Tersivel - For One Pagan Brotherhood
Original Author: The Uncreator
Album: For One Pagan Brotherhood
Genre: Extreme Folk Metal
01. As Brother We Shall Fight (06:07)
02. The Heathen Sun Of Revenge (04:20)
03. Far Away In The Distant Skies (07:45)
04. High Germany/ Erin's Jig (04:37)
05. And Fires Also Died Away (03:06)
06. Those Days Are Gone (04:00)
07. Tarantella Sicilianna (04:23)
08. We Are The Fading Sun (05:48)
09. Aeolian Islands (04:16)
10. Cosa Nostra (03:35)
11. Pagan Nation (07:47)
12. Cruzat Beer House Song (04:02)
Metal is for me, much more than music. It is a passion I will always love. I listen to every sub-genre there is, from Drone to Power Metal. Some genres however, as of late, have felt a bit stale to me. One of these genres is Folk Metal. There hasn't been a large abundance of anything that struck me deeply, that is until I picked up Tersivel's album, For One Pagan Brotherhood. A precise, and well produced sound that is not afraid to be straightforward heavy while still retaining its roots with soaring folk melodies.
Production and Tone: 9/10
The EP released last year I said could easily pass for album quality, and that is still the case for the EP itself. Then the actual sound of the album is much better; precise, colorful, textural ambient tones that create an easily breathable atmosphere within every song. From the opening of "As brothers we shall fight" until the conclusion with "Cruzat Beer House Song", the dual guitar attack from Lian Gerbino and Nicolas Nargrath will never fall under anything other than a tactical precision nuclear strike. The chords that ring out fade with perfection, the fast riffs have clarity, and the chuggy ones never get muddy or distorted. The acoustics are just what you would expect, bright and colorful tones that make you feel like you are around a campfire after celebrating a victory in war. I am impressed considering a lot of Folk Metal bands, as much as I love them, sometimes seem to not put enough thought into the sound of the guitars itself.
For One Pagan Brotherhood not only avoids this barrier, it destroys it with brute force.
Technique and Composition: 8/10
As for the riff themselves, they just make me smile. They are plain cool, fun, creative, heavy and brutal riffs that really give off an empowering vibe. The contrasts they draw for the individual songs are well executed, letting the other instruments have space to alter the mood and direction of the song. I cannot stress how awesome "Far Away In The Distant Skies" is, its deceptively simple and yet brilliantly performed, its hook will stay with you for a long time. "We Are The Fading Sun" is perhaps the most addicting song on the album, its riffs are a destructive blast, it reminds me of battle music from classic RPG's, its a hyped and naturally fluidic progress that makes bang your head. The melodies are full of life and vibrancy, each specific tone thought out for what purpose it would play, assuring its place in the song to be perfect.
Production and Tone: 9/10
I do not know Franco Robert personally, but I know - I just know for a fact - that this man plays old school RPG's and listens to Nobuo Uematsu. I only make this comparison out of great admiration for both musicians, for I do not make a contrast involving Nobuo Uematsu lightly. "And Fires Also Died Away" is such a beautiful example of this, Franco Robert creates an involving and complex atmosphere with such few notes, the effects placed on each tone are subtle, yet they bear the weight of the song. "We Are The Fading Sun" also has some ballsy key work as well, light-speed melodies and beautiful chords. The melodies are simply brilliant, he has a spark of creation that many keyboardists try and replicate, an originality comparable to Jordan Rudess if he played Extreme Folk Metal.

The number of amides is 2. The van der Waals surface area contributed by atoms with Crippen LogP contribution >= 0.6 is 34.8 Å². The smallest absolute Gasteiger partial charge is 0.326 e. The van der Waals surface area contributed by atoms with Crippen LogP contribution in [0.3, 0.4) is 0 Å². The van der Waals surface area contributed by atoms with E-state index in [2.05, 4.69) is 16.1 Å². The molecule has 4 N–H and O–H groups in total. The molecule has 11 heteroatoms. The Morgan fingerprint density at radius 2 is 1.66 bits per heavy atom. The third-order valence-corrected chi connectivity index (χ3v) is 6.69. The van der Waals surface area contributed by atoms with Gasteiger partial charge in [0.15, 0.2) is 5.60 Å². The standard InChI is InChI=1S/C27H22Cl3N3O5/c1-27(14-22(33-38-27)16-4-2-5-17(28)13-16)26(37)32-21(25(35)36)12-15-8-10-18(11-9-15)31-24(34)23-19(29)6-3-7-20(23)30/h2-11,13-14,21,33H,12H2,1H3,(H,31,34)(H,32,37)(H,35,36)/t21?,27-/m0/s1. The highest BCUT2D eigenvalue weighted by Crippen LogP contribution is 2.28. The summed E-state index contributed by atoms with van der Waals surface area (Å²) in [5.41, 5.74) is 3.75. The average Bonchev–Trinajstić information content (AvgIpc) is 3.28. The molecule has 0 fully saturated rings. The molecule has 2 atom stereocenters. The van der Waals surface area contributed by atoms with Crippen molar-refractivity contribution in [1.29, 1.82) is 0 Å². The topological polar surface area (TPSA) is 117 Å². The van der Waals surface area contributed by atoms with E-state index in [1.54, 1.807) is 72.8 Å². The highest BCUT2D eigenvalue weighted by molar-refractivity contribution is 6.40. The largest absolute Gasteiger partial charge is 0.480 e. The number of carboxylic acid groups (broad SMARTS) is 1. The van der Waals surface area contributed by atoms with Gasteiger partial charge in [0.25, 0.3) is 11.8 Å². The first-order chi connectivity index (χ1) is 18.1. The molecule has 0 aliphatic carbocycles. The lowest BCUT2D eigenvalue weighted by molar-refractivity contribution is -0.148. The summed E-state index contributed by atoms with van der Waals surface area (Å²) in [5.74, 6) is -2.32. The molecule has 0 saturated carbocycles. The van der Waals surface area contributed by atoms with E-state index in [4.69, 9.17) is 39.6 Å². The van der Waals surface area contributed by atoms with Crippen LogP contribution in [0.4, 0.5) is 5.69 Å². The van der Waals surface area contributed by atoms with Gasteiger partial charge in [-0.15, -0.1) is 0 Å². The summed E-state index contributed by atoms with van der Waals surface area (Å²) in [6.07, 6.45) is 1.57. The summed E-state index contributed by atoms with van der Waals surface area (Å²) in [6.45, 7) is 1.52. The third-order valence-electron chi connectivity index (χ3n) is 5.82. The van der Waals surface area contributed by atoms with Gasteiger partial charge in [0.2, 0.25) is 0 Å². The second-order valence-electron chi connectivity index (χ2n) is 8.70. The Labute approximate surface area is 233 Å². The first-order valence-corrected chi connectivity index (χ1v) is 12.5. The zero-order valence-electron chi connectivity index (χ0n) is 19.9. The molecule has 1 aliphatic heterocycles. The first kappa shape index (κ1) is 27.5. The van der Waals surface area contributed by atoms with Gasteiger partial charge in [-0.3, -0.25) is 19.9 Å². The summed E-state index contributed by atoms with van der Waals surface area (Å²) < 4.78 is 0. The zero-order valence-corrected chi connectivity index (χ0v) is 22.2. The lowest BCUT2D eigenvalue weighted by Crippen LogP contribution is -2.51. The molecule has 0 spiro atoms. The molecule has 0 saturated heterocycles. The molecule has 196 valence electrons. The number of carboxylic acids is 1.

Sadly, I believe it is harder to have a more noticeable originality when it comes to keys, Franco Robert seems to overcome this with ease however.
Production and performance: 8/10
Ever been kicked in the face by an elephant? I hope not, but I suspect that the force exerted would create a low thunderous sound similar to Hernan Martiarena's drumming. The snare is not a typical shimmering snare I am used to in folk music. It's thick, low and punchy, and the same can be said for the kick - the perfect amount of punch in the mix, the triplets in "Pagan Nation" are a perfect example. They do not have an obnoxious low end that a lot of metal bands tend to have these days, even when the machine gun performances kick in they retain clarity. The toms are bright enough to have presence in the mix, They do not sound like the kits of Portnoy, Hanness Grossmann, or Ron Jarzombek, the crisper sound (and not that its a bad thing, I love the aforementioned drummers) but this music calls for some war-drums, and thats what I feel, a low and resonant end that punctures the airwaves.
Production and Sound: 8.5/10
Lian has come a long way since he first started, his voice is meant for this music. The gritty exotic flavor that folk metal is famous for is ever present in his executions. This time around however, he has improved enough to embed the choruses with more colorful melodies, an increased range and deeper personality. The contrast brought up by Nicolas is just perfect, he reminds me of Jari Maenpaa - an evil undertone that just further progresses Tersivel's delve into the world of extremes. Exotic and gritty clean vocals contrasted by evil black metal-esque screams and guttural growls, what is not to love?
Overall Impression: 9.5/10
Between the epic riffs, the Nobuo Uematsu and classic RPG melodies, powerful drums, and excellent vocals. I am simply sold. I love this album, through and through. Tersivel deserve world wide recognition and I hope they achieve it. For One Pagan Brotherhood is a distinct album in a genre difficult to find originality in, Pick it up and listen, this is a professional album with a professional sound, You will not regret it.